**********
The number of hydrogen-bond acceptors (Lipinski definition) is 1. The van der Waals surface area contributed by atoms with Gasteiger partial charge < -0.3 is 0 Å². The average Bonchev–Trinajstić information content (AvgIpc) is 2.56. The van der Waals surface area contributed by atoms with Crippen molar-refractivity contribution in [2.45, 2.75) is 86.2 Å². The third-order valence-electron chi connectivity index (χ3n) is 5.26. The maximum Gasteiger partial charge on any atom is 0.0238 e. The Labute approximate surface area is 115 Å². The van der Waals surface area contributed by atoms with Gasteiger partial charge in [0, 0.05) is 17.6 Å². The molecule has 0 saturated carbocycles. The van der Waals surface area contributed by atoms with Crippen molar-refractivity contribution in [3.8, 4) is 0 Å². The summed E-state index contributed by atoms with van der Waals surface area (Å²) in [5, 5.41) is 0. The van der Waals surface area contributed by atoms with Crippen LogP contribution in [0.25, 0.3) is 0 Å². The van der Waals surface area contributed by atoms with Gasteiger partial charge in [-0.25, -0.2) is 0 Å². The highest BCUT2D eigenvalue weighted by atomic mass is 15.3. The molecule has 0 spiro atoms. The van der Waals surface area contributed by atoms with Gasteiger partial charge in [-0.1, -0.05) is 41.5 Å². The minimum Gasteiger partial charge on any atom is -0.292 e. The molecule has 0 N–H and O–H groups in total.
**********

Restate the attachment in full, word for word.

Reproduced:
The number of hydrogen-bond acceptors (Lipinski definition) is 1. The van der Waals surface area contributed by atoms with Gasteiger partial charge < -0.3 is 0 Å². The average Bonchev–Trinajstić information content (AvgIpc) is 2.56. The van der Waals surface area contributed by atoms with Crippen molar-refractivity contribution in [2.45, 2.75) is 86.2 Å². The third-order valence-electron chi connectivity index (χ3n) is 5.26. The maximum Gasteiger partial charge on any atom is 0.0238 e. The Labute approximate surface area is 115 Å². The van der Waals surface area contributed by atoms with Gasteiger partial charge in [0, 0.05) is 17.6 Å². The molecule has 0 saturated carbocycles. The van der Waals surface area contributed by atoms with Crippen molar-refractivity contribution in [3.8, 4) is 0 Å². The summed E-state index contributed by atoms with van der Waals surface area (Å²) in [5, 5.41) is 0. The van der Waals surface area contributed by atoms with Crippen LogP contribution in [0.25, 0.3) is 0 Å². The van der Waals surface area contributed by atoms with Gasteiger partial charge in [-0.25, -0.2) is 0 Å². The highest BCUT2D eigenvalue weighted by atomic mass is 15.3. The molecule has 0 spiro atoms. The van der Waals surface area contributed by atoms with Gasteiger partial charge in [-0.1, -0.05) is 41.5 Å². The minimum Gasteiger partial charge on any atom is -0.292 e. The molecule has 0 N–H and O–H groups in total.